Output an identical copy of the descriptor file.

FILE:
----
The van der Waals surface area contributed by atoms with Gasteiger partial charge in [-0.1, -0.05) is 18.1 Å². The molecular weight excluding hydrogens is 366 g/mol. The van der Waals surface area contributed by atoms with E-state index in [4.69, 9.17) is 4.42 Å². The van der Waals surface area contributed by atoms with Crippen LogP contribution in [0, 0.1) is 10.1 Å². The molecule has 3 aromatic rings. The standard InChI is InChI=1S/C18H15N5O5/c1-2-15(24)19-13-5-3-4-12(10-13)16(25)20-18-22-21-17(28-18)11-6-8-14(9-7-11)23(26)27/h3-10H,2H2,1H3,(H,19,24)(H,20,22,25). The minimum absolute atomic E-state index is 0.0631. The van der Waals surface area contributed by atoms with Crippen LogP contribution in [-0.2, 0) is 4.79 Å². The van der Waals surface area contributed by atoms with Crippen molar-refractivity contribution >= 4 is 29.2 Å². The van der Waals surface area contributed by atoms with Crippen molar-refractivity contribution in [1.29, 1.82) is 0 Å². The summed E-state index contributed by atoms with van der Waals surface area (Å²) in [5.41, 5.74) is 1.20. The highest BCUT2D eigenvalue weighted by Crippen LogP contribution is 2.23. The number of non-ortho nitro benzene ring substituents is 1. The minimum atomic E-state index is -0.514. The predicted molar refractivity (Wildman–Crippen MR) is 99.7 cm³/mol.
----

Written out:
The van der Waals surface area contributed by atoms with Gasteiger partial charge in [-0.1, -0.05) is 18.1 Å². The molecular weight excluding hydrogens is 366 g/mol. The van der Waals surface area contributed by atoms with E-state index in [4.69, 9.17) is 4.42 Å². The van der Waals surface area contributed by atoms with Crippen LogP contribution in [0, 0.1) is 10.1 Å². The molecule has 3 aromatic rings. The standard InChI is InChI=1S/C18H15N5O5/c1-2-15(24)19-13-5-3-4-12(10-13)16(25)20-18-22-21-17(28-18)11-6-8-14(9-7-11)23(26)27/h3-10H,2H2,1H3,(H,19,24)(H,20,22,25). The minimum absolute atomic E-state index is 0.0631. The van der Waals surface area contributed by atoms with Crippen LogP contribution in [-0.2, 0) is 4.79 Å². The van der Waals surface area contributed by atoms with Crippen molar-refractivity contribution >= 4 is 29.2 Å². The van der Waals surface area contributed by atoms with Crippen molar-refractivity contribution in [1.29, 1.82) is 0 Å². The summed E-state index contributed by atoms with van der Waals surface area (Å²) in [5.41, 5.74) is 1.20. The highest BCUT2D eigenvalue weighted by Crippen LogP contribution is 2.23. The number of non-ortho nitro benzene ring substituents is 1. The minimum atomic E-state index is -0.514. The predicted molar refractivity (Wildman–Crippen MR) is 99.7 cm³/mol.